Denial of Rule 23 Class Certification

Applying Rule 23(a), the Court held that there was commonality and typicality among the plaintiffs and their claims. First, the question of whether apprentices were misclassified could be answered with common proof, particularly as Chipotle uniformly classified all apprentices as exempt, used a company-wide job description, and expected that their core duties would be the same regardless of the market in which the apprentice worked. The predominance requirement was also satisfied because the plaintiffs’ claims were based on the same legal theory and factual predicates, i.e., that Chipotle misclassified apprentices, depriving them of overtime pay to which they would otherwise be entitled.  The parties did not dispute the numerosity and adequate representation prongs of Rule 23(a) were met.

Rampant differences among the named plaintiffs and the opt-in plaintiffs led the Court to conclude that plaintiffs could not satisfy the predominance and superiority requirements of Rule 23(b). For example, of the six named plaintiffs, no two had like experiences in terms of what managerial duties they performed and how frequently they performed other non-exempt tasks on a daily basis.  The testimony of the opt-in plaintiffs also “rang dissonantly from the record” when it came to their performance of managerial tasks.  Factors like store structure, sales volume, staff size and managerial style affected the amount of time apprentices spent making personnel decisions, scheduling, supervising, and training, resulting in wide divergence among opt-in plaintiffs across the country.

The Court found that these differences were fatal to plaintiffs’ motion for class certification because: (1) plaintiff’s entitlement to relief would require individualized proof; and (2) the significant variation between the state laws under which the plaintiffs’ claims were brought would effectively require the court to conduct numerous “mini-trials” to determine whether Chipotle misclassified each individual apprentice as exempt. The Court therefore denied the motion for class certification under Rule 23.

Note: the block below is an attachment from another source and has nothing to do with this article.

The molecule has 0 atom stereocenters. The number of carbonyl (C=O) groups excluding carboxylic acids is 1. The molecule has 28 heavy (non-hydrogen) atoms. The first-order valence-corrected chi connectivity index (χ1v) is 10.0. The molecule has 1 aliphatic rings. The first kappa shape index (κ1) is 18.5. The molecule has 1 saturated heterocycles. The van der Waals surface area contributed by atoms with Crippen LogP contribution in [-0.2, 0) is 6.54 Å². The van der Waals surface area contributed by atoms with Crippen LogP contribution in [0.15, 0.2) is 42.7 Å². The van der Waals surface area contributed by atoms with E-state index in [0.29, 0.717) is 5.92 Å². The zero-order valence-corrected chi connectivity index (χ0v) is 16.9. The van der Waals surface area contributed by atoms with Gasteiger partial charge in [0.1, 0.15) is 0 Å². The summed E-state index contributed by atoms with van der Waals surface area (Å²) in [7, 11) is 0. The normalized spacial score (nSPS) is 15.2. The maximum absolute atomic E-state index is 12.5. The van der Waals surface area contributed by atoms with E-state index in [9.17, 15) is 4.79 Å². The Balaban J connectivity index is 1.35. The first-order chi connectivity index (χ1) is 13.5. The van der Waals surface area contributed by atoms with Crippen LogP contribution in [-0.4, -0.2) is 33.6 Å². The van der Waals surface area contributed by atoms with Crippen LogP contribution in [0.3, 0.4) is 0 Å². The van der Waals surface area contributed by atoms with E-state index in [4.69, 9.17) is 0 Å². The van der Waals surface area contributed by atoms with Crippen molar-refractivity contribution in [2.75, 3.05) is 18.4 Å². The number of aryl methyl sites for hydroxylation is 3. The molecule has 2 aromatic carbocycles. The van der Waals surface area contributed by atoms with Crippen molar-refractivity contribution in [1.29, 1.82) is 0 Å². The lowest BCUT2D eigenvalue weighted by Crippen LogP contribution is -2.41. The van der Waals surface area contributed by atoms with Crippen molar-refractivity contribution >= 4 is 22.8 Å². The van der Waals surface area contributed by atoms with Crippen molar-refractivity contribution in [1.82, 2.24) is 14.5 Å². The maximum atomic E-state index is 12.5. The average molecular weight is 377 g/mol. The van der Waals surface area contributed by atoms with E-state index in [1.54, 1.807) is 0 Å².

Section 216(b) Decertification of Collective Action

Turning to Chipotle’s motion to decertify the FLSA collective action, the Court drew on its comparison of the named plaintiffs and opt-ins and concluded that apprentices had “vastly different” levels and amounts of authority in exercising managerial tasks. According to the Court, such disparities in job duties “seem[ed] axiomatic” given that the 516 opt-in plaintiffs worked in 37 states across Chipotle’s nine geographic regions.  In light of such differences, it would be difficult for Chipotle to rely on representative proof while asserting its defenses based on the “executive” and “administrative” exemptions from overtime pay.  For these reasons, the Court granted Chipotle’s motion to decertify the conditional collective action.

As shown in Scott, the question of whether misclassification claims may be certified to proceed on a class and collective action basis under Rule 23 and Section 216(b) will not be answered definitively by generic job classifications and/or job descriptions.  Rather, courts will assess the individualized work experiences of the named plaintiffs and opt-ins to determine whether generalized proof will be conducive to a class-wide resolution of those claims.  Employers and practitioners defending against such motions should focus their opposition on identifying differences and variation among the named plaintiffs and opt-in plaintiffs, and using outliers to highlight divergence among individual plaintiffs.  Otherwise, a court could find that the proposed class is homogeneous enough to warrant class and collective action certification.

A Full Menu of Potential Legal Issues for Hospitality Owner/OperatorsIn the new issue of Take 5, our colleagues examine important and evolving issues confronting owners, operators, and employers in the hospitality industry:

Read the full Take 5 online or download the PDF.